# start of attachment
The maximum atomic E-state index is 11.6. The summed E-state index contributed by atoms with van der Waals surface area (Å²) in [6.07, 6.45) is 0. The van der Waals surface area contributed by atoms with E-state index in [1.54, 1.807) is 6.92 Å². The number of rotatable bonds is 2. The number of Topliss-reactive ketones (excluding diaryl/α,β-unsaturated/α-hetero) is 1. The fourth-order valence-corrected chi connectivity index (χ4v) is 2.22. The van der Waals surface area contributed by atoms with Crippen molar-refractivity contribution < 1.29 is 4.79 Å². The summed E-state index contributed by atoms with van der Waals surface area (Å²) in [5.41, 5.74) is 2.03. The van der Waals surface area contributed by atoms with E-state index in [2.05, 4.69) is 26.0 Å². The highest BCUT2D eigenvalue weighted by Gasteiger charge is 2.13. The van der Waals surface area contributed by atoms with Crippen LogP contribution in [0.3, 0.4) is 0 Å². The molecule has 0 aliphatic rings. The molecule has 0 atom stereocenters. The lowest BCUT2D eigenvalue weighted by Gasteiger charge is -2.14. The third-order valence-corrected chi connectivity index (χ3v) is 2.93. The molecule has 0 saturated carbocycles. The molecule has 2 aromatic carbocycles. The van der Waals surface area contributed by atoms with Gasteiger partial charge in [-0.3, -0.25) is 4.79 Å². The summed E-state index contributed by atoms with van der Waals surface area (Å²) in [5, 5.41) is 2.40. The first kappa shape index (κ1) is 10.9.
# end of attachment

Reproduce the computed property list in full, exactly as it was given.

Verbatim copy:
The maximum atomic E-state index is 11.6. The summed E-state index contributed by atoms with van der Waals surface area (Å²) in [6.07, 6.45) is 0. The van der Waals surface area contributed by atoms with E-state index in [1.54, 1.807) is 6.92 Å². The number of rotatable bonds is 2. The number of Topliss-reactive ketones (excluding diaryl/α,β-unsaturated/α-hetero) is 1. The fourth-order valence-corrected chi connectivity index (χ4v) is 2.22. The van der Waals surface area contributed by atoms with Crippen molar-refractivity contribution < 1.29 is 4.79 Å². The summed E-state index contributed by atoms with van der Waals surface area (Å²) in [5.41, 5.74) is 2.03. The van der Waals surface area contributed by atoms with E-state index in [2.05, 4.69) is 26.0 Å². The highest BCUT2D eigenvalue weighted by Gasteiger charge is 2.13. The van der Waals surface area contributed by atoms with Crippen LogP contribution in [0.3, 0.4) is 0 Å². The molecule has 0 aliphatic rings. The molecule has 0 atom stereocenters. The lowest BCUT2D eigenvalue weighted by Gasteiger charge is -2.14. The third-order valence-corrected chi connectivity index (χ3v) is 2.93. The molecule has 0 saturated carbocycles. The molecule has 2 aromatic carbocycles. The van der Waals surface area contributed by atoms with Gasteiger partial charge in [-0.3, -0.25) is 4.79 Å². The summed E-state index contributed by atoms with van der Waals surface area (Å²) in [5, 5.41) is 2.40. The first kappa shape index (κ1) is 10.9.